It was a decision which made every UK citizen question themselves, thinking long and hard about their position on the far-from-straightforward issue of the crisis in Syria.
And, one would like to think, even more thought came from our elected representatives in Parliament - particularly when the decision was made to extend airstrikes into the country from Iraq and almost certainly cause the deaths of more innocent civilians.
But clearly that's not weighing on George Osborne's conscience too much.
Speaking to a thinktank in New York, he said that the airstrikes had given Britain "its mojo back" and that bombing Syria was a "source of real pride".
He told the Council on Foreign Relations: "Britain has got its mojo back and we are going to be with you as we reassert Western values, confident that our best days lie ahead. The House of Commons did not agree with the proposition that David Cameron and myself and my colleagues in the Conservative leadership put forward and it was quite a striking moment. It was a moment when Britain was unable to follow the lead asked of it by our Prime Minister and the government."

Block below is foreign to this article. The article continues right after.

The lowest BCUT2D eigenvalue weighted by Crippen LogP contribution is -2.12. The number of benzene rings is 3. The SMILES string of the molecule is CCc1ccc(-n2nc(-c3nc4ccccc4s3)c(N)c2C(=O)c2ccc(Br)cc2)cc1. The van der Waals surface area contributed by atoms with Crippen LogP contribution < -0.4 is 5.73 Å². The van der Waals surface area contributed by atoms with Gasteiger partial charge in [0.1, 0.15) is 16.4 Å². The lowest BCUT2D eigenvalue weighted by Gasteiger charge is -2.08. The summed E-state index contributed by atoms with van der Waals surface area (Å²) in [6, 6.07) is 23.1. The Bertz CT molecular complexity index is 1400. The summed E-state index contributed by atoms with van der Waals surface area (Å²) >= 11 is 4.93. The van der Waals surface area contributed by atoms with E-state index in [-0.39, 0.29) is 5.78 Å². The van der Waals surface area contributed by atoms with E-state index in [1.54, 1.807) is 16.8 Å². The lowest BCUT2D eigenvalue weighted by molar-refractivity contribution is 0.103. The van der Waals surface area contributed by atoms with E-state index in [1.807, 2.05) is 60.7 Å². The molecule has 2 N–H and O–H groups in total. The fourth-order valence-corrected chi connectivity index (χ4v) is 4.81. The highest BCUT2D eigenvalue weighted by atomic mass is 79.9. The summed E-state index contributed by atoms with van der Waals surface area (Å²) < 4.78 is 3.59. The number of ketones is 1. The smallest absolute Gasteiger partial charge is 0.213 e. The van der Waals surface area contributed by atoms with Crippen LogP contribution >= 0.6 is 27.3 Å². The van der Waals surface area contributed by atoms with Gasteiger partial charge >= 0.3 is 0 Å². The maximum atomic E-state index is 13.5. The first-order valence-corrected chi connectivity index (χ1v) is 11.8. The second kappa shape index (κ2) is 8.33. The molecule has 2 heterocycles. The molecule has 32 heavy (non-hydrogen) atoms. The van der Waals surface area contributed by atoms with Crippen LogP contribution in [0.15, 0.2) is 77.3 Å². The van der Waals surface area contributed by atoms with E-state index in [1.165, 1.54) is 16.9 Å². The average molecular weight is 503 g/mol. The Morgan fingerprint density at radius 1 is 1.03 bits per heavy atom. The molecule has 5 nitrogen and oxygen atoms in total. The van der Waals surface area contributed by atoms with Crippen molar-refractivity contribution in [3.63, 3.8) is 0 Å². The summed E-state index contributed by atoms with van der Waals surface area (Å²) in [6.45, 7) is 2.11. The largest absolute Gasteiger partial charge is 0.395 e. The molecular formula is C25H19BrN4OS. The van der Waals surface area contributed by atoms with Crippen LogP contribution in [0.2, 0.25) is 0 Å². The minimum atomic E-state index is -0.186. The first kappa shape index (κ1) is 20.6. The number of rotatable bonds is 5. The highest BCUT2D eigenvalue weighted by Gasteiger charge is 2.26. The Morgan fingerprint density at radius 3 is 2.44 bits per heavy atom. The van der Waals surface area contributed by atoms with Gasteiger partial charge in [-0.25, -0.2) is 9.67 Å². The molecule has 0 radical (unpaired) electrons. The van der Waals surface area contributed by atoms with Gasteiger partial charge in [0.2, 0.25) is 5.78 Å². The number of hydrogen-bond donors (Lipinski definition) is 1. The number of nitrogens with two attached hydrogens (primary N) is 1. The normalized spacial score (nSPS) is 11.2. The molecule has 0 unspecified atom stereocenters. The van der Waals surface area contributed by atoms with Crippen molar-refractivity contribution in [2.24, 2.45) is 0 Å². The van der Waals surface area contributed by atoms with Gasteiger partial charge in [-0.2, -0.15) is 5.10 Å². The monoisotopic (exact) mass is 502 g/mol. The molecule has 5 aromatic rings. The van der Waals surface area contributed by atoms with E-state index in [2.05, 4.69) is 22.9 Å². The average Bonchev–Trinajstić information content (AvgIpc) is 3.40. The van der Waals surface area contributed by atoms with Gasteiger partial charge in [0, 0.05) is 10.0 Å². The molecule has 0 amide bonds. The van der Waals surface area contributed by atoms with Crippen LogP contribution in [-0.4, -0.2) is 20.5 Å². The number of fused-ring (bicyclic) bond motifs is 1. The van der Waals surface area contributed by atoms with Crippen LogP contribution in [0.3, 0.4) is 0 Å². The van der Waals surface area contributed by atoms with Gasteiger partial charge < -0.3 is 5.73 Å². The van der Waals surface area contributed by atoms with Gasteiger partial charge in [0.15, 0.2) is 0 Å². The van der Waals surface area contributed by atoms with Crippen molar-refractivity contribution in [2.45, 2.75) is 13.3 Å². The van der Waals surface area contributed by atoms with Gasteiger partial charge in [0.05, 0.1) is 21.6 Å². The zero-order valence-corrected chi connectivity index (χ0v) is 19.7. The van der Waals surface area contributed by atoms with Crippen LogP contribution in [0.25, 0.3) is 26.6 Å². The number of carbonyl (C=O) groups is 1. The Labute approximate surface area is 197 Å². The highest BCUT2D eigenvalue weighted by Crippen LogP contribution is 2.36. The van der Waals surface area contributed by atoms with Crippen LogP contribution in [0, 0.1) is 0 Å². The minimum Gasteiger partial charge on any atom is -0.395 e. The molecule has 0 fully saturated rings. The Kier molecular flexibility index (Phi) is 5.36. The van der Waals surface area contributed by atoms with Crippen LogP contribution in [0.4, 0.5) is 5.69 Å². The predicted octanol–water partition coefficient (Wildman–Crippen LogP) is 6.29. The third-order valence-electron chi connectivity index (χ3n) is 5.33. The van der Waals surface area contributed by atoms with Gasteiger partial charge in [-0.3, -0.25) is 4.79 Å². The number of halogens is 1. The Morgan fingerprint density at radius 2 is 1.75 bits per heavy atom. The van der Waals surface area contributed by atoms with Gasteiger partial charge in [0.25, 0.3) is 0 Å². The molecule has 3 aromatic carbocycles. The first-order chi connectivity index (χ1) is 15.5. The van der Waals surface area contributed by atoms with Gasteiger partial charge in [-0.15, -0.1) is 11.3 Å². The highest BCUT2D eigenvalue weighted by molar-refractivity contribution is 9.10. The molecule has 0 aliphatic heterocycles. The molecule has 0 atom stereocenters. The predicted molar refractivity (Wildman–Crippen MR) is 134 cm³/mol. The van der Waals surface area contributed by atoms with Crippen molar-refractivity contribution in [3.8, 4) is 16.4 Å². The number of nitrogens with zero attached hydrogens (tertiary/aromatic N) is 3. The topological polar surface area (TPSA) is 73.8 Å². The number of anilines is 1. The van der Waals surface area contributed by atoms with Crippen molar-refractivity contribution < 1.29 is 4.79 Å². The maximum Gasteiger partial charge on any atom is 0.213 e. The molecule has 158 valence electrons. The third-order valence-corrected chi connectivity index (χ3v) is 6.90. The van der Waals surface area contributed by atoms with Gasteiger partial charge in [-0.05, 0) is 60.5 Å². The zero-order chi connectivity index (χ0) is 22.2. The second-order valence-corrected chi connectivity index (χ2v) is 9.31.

Which, give or take a few words, sounds a lot like something that, we don't know... Hitler might say. But we digress, Osbourne continued to say:
"It is for me a source of real pride that actually a couple of years later the House of Commons has voted by a big majority to take part in the action already being directed against this terrorist organisation Isis or Daesh in Syria." Hmmmmm.
He said that British air strikes alone would not solve the problem, but said they would help reduce the potency of the organisation. He also said that a long-term political solution in Syria did not necessarily depend on the whole Assad regime being removed.
Osborne said: "It's difficult to see how Syria can have any long term future with Assad there as president, many people would never return to that country if that were the case. But, that doesn't mean the entire Syrian regime has to go." He added that the price of failing to take military action in Syria earlier is "very apparent to people".
"I think in Britain we are ready to play a bigger role." he claimed.
So those essential cuts in spending in every area of public life clearly don't apply to the military then.